In its primary market of small case sizes and low voltages, use of base metal electrodes will not present much of a problem, but when used in power-handling applications, the effects could be catastrophic.
Like batteries, electrolytic capacitors, such as aluminum electrolytic and tantalum, operate through a chemical reaction. Because of entropy, time will eventually slow, stop or reverse that reaction, and the capacitors will become nonfunctioning. Electrostatic capacitors — ceramic and polymer film — do not function through chemical reactions. Nevertheless, ceramic capacitors contain certain base elements and dopants that can radically affect their longevity.
The most commonly used ceramic capacitors are based on a barium-titanate dielectric that exhibits aging, which reduces capacitance values over decade-hours of time. Basically, the dielectric relaxes, or transforms, to a lower dielectric constant material, thereby decreasing the capacitance of the MLCC. Decade-hours are industry time periods of 1 hr to 10 hr, 10 hr to 100 hr, 100 hr to 1000 hr, etc. For example, an X7R ceramic capacitor loses between 6% and 7.5% of its capacitance value in its initial 1000 hours, while a Z5U capacitor can lose almost 20% (Fig. 6).
Ceramic-capacitor manufacturers carefully guard band their capacitance value testing to compensate for the capacitance loss, so that by the time the capacitors are first used by the capacitor user, they are initially within tolerance. Unfortunately, capacitor aging occurs both on the shelf and while in use, meaning that in applications that require the capacitance to remain within a specific range, in-plant testing by the capacitor user can produce acceptable results, while end-user testing at a later time could produce unacceptable results.
Ceramic capacitors also can be “de-aged” by subjecting the capacitors to temperatures above the dielectric's Curie point (greater than 120°C) after which the aging process starts anew. This de-aging characteristic could prove to have interesting repercussions in applications using the new high temperature, no-lead solder assembly operations. For example, initial capacitance readings on the MLCCs could be well within the acceptable range, but after being subjected to high soldering temperatures, the capacitance values could be outside of a workable tolerance range, causing equipment malfunction. After a thousand hours or so, the capacitors may age back to acceptable values.
MLCCs also exhibit increasing capacitance instability with increasing applied voltage (Fig. 7). An applied voltage of 100 Vdc can result in capacitance losses of up to 40%, while an applied voltage of 400 Vdc produces losses of up to 80%. Fig. 8 shows how the dissipation factor of MLCCs increases with increasing applied ac voltage.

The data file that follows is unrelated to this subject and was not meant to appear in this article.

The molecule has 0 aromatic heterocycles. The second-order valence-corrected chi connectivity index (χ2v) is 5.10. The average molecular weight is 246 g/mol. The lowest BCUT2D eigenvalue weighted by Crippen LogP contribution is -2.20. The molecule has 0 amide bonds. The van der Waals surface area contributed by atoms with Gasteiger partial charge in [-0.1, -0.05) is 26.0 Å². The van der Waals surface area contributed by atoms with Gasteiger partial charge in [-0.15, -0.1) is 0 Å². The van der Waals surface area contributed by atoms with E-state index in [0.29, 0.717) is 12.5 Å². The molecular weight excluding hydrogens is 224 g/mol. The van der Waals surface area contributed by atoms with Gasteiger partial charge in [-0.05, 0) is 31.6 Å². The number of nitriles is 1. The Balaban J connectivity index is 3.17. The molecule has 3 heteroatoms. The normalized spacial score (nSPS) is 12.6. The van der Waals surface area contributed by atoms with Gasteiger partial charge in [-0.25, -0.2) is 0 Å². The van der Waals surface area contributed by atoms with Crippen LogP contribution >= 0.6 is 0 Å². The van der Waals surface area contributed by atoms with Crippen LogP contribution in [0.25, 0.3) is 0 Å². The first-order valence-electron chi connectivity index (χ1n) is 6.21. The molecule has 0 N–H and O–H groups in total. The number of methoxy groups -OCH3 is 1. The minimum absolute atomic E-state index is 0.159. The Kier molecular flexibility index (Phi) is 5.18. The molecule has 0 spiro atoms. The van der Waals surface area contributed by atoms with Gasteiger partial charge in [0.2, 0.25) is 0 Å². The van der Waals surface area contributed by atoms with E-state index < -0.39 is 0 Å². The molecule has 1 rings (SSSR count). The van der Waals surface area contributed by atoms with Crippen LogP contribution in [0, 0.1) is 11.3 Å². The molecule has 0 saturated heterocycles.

One of the most important attributes of a capacitor used in power circuits is its equivalent series resistance (ESR). ESR determines the I2R heating losses for the capacitor, which in turn establishes the efficiency, pulse handling and, indirectly, the reliability of the circuit. Fig. 9 shows comparisons of the ESR of various dielectric systems and how they vary with frequency. A summary of the performance benefits offered by MLP capacitors is provided in the table.
MLPs Versus MLCCs
Because of the differences in their dielectric constants, it is possible to pack more capacitance per unit volume with ceramic material than with film. This benefit helps account for the great popularity of MLCCs in small case sizes. Cost is another factor because pricing of the small MLCCs has been driven down through competition and the use of base metal electrodes.
Nevertheless, in the larger case sizes (greater than 1812) and higher voltages (greater than 100 V) film capacitors can match the board footprint of the ceramic capacitor by migrating to higher profiles. Meanwhile, film capacitors weigh less than MLCCs because of the heavier dielectric and electrode materials used by ceramics. Barium titanium oxide (BaTiO3), the commonly used dielectric in MLCCs, has a density of about 5.85 g/cm3 versus 1.39 g/cm3 for a polymer dielectric. The greater weight of the ceramic capacitor's electrodes adds considerably more weight to this difference. And since the large MLCCs typically employ electrodes made from noble metals rather than the less-expensive base metals, film capacitors in the larger cases sizes are less costly than ceramics of the same size.
|Performance Advantages of Multilayer Polymer Capacitors|
|Electrically stable under ac voltage|
|Electrically stable under dc voltage|
|TCE compatible with FR4|
|Electrically and physically stable over temperature|
|No aging mechanism|
|Resilient under thermal shock|
|Self-clearing thin electrodes|
|Stable under mechanical stress|
|Low cost in case sizes of 1812 or larger and/or voltage ratings greater than 100 Vdc|
|Dissipation factor less than 1%|
|No wear-out mode|
|Leak-free dry construction|
|High-voltage capability up to 500 Vdc|